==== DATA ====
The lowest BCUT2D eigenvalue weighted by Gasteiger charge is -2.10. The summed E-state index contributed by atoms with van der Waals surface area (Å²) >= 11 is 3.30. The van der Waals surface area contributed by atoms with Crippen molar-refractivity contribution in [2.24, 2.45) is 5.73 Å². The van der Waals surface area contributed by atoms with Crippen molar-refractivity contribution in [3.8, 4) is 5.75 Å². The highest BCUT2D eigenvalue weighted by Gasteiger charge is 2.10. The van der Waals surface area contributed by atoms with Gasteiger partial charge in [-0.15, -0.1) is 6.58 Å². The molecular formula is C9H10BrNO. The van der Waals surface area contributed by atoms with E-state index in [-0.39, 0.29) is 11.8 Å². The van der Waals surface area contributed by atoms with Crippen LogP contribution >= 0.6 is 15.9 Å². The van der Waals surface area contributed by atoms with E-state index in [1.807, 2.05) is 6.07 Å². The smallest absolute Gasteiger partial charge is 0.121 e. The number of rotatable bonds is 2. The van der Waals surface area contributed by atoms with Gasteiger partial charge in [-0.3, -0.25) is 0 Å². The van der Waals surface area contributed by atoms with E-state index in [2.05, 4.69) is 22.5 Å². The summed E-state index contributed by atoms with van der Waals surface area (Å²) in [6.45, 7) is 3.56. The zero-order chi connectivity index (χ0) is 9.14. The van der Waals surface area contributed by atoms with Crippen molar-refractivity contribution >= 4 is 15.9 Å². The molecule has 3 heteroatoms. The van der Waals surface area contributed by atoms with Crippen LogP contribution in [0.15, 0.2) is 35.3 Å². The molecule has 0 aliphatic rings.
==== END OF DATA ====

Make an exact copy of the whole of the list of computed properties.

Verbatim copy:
The lowest BCUT2D eigenvalue weighted by Gasteiger charge is -2.10. The summed E-state index contributed by atoms with van der Waals surface area (Å²) >= 11 is 3.30. The van der Waals surface area contributed by atoms with Crippen molar-refractivity contribution in [2.24, 2.45) is 5.73 Å². The van der Waals surface area contributed by atoms with Crippen molar-refractivity contribution in [3.8, 4) is 5.75 Å². The highest BCUT2D eigenvalue weighted by Gasteiger charge is 2.10. The van der Waals surface area contributed by atoms with Gasteiger partial charge in [-0.15, -0.1) is 6.58 Å². The molecular formula is C9H10BrNO. The van der Waals surface area contributed by atoms with E-state index in [-0.39, 0.29) is 11.8 Å². The van der Waals surface area contributed by atoms with Crippen LogP contribution >= 0.6 is 15.9 Å². The van der Waals surface area contributed by atoms with E-state index in [1.807, 2.05) is 6.07 Å². The smallest absolute Gasteiger partial charge is 0.121 e. The number of rotatable bonds is 2. The van der Waals surface area contributed by atoms with Gasteiger partial charge in [-0.3, -0.25) is 0 Å². The van der Waals surface area contributed by atoms with E-state index in [2.05, 4.69) is 22.5 Å². The summed E-state index contributed by atoms with van der Waals surface area (Å²) in [6.45, 7) is 3.56. The zero-order chi connectivity index (χ0) is 9.14. The van der Waals surface area contributed by atoms with Crippen molar-refractivity contribution >= 4 is 15.9 Å². The molecule has 3 heteroatoms. The van der Waals surface area contributed by atoms with Crippen LogP contribution in [0.15, 0.2) is 35.3 Å². The molecule has 0 aliphatic rings.